Although countries like Madagascar and Honduras showed interest in the model, most Third World countries are hesitant to accept these, because new innovative ideas may easily lead to resistance to change. Romer’s ideas still enjoy major popularity, however. Already in 1997 he was named one of Times’s 25 most influential people, while he made it to the magazine Foreign Policy’s list of 100 top thinkers in the world for 2012. His lecture “Chartered Cities” on TED’s World Conference in 2009 made him world famous and many countries experiment with his ideas to export the Hong Kong example all over the world.
Romer’s point of departure is that poor government is the greatest cause of poverty, unemployment and environmental crises. He compares the gigantic differences between countries that started simultaneously but were governed by two different governing systems, for example West and East Germany, North and South Korea and, of course, China and Taiwan. The only difference between the prosperity of the one part and the misery in the other is grounded in the different systems of government.
Just like Romer, Chinese leaders thought it difficult to change a whole country immediately, and realised that it would be easier to start with the city as a living experiment. This offers people the freedom to either use the new system or preserve the old. It is also small enough to perform many experiments on before it is exported and cloned on a larger scale. Romer is especially convinced that it would be difficult to change current cities with established systems and lifestyles, as this may lead to greater resistance and even revolt. His suggestion is that it is better to establish new cities that are grounded in the new rules right from the start.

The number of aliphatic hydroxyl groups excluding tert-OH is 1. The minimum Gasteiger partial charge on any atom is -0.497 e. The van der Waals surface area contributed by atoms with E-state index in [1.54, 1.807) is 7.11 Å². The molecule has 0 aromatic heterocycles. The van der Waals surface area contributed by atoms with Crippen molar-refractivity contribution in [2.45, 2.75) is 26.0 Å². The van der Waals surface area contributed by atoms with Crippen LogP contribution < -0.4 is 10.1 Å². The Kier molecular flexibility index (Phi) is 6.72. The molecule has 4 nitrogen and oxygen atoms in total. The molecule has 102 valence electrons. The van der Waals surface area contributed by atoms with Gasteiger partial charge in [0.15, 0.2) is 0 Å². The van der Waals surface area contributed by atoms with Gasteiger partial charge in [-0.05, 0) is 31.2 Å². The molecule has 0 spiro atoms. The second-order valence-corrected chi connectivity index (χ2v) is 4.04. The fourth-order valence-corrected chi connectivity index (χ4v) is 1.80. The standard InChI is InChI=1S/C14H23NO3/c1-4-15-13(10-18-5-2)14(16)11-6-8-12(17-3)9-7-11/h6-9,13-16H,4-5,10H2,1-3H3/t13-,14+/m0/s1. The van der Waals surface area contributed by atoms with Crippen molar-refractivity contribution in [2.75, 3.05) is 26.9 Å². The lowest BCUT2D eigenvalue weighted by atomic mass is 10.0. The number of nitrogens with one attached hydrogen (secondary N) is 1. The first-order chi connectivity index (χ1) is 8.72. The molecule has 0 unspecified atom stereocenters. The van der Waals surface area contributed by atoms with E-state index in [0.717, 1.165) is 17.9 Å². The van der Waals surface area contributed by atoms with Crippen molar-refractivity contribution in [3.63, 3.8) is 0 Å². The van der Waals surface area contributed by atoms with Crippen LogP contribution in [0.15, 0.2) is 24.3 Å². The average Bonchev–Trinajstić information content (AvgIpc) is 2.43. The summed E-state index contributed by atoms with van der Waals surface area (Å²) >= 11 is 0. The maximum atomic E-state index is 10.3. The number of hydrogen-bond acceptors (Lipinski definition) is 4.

The South African Government tried replicating the Chinese experiment here in a very watered-down version. The Special Economic Zones Act, 2014 (Act No 16 of 2014) was passed in 2014, which allocated areas such as Coega, Richards Bay, East London and Saldanha Bay. The poor successes obtained are the result of these being nothing more than industrial parks. There is no meaningful incentive or the right to establish special governing measures to attract businesses, investors or innovative new projects.
In practice, private towns that govern themselves are on the increase, however. The increasing popularity of these “free towns” – which are becoming more and larger – is the result of better safety, water, electricity, environmental, recreational, educational and lifestyle services that Government cannot provide to the same extent to citizens. In these private towns, resident and developers in practice make their own “laws” and are not subject to the same extent to the same rules that other towns are subject to. The fast expansion of these towns is the result of a state that is quickly deteriorating and that cannot provide the more basic service to the satisfaction of those who cannot afford it. It is also the manifestation of people who do not wish to be treated like political minor children by Government and who want to make their own decisions. As the centralised political system fails, the citizenry themselves put federal (in other words decentralised) or local government solutions in place.
China’s emergence through experimental pilot projects helped to overcome resistance to renewal and resulted in positive “radical economic transformation”. Let us hope that the competitors in the ANC’s leadership battle will look towards what China did in a bid to save our country from crippling poverty, rather than at obsolete socialism that caused it in the first place.
Flip Buys is chairman of the Solidarity Movement.